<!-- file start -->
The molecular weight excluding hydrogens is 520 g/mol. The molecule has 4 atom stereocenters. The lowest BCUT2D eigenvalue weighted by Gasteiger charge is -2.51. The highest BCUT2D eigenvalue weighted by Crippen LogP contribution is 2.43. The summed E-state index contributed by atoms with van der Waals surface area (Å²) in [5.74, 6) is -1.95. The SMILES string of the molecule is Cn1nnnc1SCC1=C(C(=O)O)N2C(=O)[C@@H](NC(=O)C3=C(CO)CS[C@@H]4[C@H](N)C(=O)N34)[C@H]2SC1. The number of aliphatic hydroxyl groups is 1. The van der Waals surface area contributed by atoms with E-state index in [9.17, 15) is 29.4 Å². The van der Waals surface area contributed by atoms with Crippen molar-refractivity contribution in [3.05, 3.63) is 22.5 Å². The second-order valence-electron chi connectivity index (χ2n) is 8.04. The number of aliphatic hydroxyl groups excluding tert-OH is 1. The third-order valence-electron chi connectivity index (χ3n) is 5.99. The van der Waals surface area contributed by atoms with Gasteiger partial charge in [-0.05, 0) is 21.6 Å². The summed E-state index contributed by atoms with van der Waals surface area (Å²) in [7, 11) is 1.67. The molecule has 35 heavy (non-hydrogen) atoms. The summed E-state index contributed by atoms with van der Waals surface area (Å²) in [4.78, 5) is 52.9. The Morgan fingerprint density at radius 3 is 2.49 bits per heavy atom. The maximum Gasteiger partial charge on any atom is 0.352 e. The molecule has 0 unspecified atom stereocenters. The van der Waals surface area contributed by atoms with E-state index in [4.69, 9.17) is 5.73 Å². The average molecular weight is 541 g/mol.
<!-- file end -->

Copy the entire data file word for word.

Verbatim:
The molecular weight excluding hydrogens is 520 g/mol. The molecule has 4 atom stereocenters. The lowest BCUT2D eigenvalue weighted by Gasteiger charge is -2.51. The highest BCUT2D eigenvalue weighted by Crippen LogP contribution is 2.43. The summed E-state index contributed by atoms with van der Waals surface area (Å²) in [5.74, 6) is -1.95. The SMILES string of the molecule is Cn1nnnc1SCC1=C(C(=O)O)N2C(=O)[C@@H](NC(=O)C3=C(CO)CS[C@@H]4[C@H](N)C(=O)N34)[C@H]2SC1. The number of aliphatic hydroxyl groups is 1. The van der Waals surface area contributed by atoms with E-state index in [9.17, 15) is 29.4 Å². The van der Waals surface area contributed by atoms with Crippen molar-refractivity contribution in [3.05, 3.63) is 22.5 Å². The second-order valence-electron chi connectivity index (χ2n) is 8.04. The number of aliphatic hydroxyl groups excluding tert-OH is 1. The third-order valence-electron chi connectivity index (χ3n) is 5.99. The van der Waals surface area contributed by atoms with Gasteiger partial charge in [-0.05, 0) is 21.6 Å². The summed E-state index contributed by atoms with van der Waals surface area (Å²) in [7, 11) is 1.67. The molecule has 35 heavy (non-hydrogen) atoms. The summed E-state index contributed by atoms with van der Waals surface area (Å²) in [4.78, 5) is 52.9. The Morgan fingerprint density at radius 3 is 2.49 bits per heavy atom. The maximum Gasteiger partial charge on any atom is 0.352 e. The molecule has 0 unspecified atom stereocenters. The van der Waals surface area contributed by atoms with E-state index in [4.69, 9.17) is 5.73 Å². The average molecular weight is 541 g/mol.